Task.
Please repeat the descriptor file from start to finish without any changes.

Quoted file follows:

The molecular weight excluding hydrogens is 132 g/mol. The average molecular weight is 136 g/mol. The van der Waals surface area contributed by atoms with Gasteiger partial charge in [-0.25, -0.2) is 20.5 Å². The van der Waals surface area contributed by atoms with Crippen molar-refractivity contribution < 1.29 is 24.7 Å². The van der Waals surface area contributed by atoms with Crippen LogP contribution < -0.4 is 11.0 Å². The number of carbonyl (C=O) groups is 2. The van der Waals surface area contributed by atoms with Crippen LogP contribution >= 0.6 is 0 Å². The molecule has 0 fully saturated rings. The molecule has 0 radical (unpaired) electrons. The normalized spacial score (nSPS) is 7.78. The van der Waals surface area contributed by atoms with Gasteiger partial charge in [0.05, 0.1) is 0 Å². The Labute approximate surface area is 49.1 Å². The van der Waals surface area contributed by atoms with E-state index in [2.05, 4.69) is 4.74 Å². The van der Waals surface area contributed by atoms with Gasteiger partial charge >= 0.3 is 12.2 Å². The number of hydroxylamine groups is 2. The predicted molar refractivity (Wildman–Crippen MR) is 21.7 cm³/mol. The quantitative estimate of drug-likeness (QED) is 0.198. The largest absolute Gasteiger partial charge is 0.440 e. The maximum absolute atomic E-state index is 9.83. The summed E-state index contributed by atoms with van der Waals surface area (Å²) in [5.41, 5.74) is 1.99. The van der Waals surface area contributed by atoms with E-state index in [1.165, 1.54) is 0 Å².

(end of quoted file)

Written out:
The molecular weight excluding hydrogens is 132 g/mol. The average molecular weight is 136 g/mol. The van der Waals surface area contributed by atoms with Gasteiger partial charge in [-0.25, -0.2) is 20.5 Å². The van der Waals surface area contributed by atoms with Crippen molar-refractivity contribution < 1.29 is 24.7 Å². The van der Waals surface area contributed by atoms with Crippen LogP contribution < -0.4 is 11.0 Å². The number of carbonyl (C=O) groups is 2. The van der Waals surface area contributed by atoms with Crippen LogP contribution >= 0.6 is 0 Å². The molecule has 0 fully saturated rings. The molecule has 0 radical (unpaired) electrons. The normalized spacial score (nSPS) is 7.78. The van der Waals surface area contributed by atoms with Gasteiger partial charge in [0.05, 0.1) is 0 Å². The Labute approximate surface area is 49.1 Å². The van der Waals surface area contributed by atoms with E-state index in [2.05, 4.69) is 4.74 Å². The van der Waals surface area contributed by atoms with Gasteiger partial charge >= 0.3 is 12.2 Å². The number of hydroxylamine groups is 2. The predicted molar refractivity (Wildman–Crippen MR) is 21.7 cm³/mol. The quantitative estimate of drug-likeness (QED) is 0.198. The largest absolute Gasteiger partial charge is 0.440 e. The maximum absolute atomic E-state index is 9.83. The summed E-state index contributed by atoms with van der Waals surface area (Å²) in [5.41, 5.74) is 1.99. The van der Waals surface area contributed by atoms with E-state index in [1.165, 1.54) is 0 Å².